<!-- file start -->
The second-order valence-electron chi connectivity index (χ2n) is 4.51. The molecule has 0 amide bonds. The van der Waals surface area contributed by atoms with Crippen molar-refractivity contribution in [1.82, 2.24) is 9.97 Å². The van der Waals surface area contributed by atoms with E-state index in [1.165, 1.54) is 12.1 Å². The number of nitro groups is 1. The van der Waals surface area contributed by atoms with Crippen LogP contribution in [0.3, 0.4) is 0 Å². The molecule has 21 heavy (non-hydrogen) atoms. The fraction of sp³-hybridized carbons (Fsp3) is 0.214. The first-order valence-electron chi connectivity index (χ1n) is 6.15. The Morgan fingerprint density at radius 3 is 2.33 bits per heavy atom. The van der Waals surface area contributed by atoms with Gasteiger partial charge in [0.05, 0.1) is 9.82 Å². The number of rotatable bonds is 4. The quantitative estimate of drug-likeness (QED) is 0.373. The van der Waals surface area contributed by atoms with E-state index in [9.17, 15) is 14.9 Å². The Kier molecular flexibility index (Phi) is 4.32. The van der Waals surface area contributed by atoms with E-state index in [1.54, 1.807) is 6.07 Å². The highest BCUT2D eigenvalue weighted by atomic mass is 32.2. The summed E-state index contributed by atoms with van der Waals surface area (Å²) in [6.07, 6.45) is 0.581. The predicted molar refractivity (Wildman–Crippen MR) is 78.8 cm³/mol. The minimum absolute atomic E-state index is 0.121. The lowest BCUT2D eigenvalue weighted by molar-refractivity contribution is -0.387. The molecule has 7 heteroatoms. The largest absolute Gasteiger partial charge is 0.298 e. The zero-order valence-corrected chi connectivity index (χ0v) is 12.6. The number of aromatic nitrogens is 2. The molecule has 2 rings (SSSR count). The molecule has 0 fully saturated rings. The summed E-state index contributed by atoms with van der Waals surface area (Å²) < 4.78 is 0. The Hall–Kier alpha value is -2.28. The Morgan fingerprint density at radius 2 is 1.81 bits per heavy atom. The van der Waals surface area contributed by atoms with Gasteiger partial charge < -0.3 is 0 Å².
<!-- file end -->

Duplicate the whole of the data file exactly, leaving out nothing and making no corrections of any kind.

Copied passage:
The second-order valence-electron chi connectivity index (χ2n) is 4.51. The molecule has 0 amide bonds. The van der Waals surface area contributed by atoms with Crippen molar-refractivity contribution in [1.82, 2.24) is 9.97 Å². The van der Waals surface area contributed by atoms with E-state index in [1.165, 1.54) is 12.1 Å². The number of nitro groups is 1. The van der Waals surface area contributed by atoms with Crippen LogP contribution in [0.3, 0.4) is 0 Å². The molecule has 21 heavy (non-hydrogen) atoms. The fraction of sp³-hybridized carbons (Fsp3) is 0.214. The first-order valence-electron chi connectivity index (χ1n) is 6.15. The Morgan fingerprint density at radius 3 is 2.33 bits per heavy atom. The van der Waals surface area contributed by atoms with Gasteiger partial charge in [0.05, 0.1) is 9.82 Å². The number of rotatable bonds is 4. The quantitative estimate of drug-likeness (QED) is 0.373. The van der Waals surface area contributed by atoms with E-state index in [9.17, 15) is 14.9 Å². The Kier molecular flexibility index (Phi) is 4.32. The van der Waals surface area contributed by atoms with E-state index in [1.54, 1.807) is 6.07 Å². The highest BCUT2D eigenvalue weighted by atomic mass is 32.2. The summed E-state index contributed by atoms with van der Waals surface area (Å²) in [6.07, 6.45) is 0.581. The predicted molar refractivity (Wildman–Crippen MR) is 78.8 cm³/mol. The minimum absolute atomic E-state index is 0.121. The lowest BCUT2D eigenvalue weighted by molar-refractivity contribution is -0.387. The molecule has 7 heteroatoms. The largest absolute Gasteiger partial charge is 0.298 e. The zero-order valence-corrected chi connectivity index (χ0v) is 12.6. The number of aromatic nitrogens is 2. The molecule has 2 rings (SSSR count). The molecule has 0 fully saturated rings. The summed E-state index contributed by atoms with van der Waals surface area (Å²) < 4.78 is 0. The Hall–Kier alpha value is -2.28. The Morgan fingerprint density at radius 2 is 1.81 bits per heavy atom. The van der Waals surface area contributed by atoms with Gasteiger partial charge < -0.3 is 0 Å².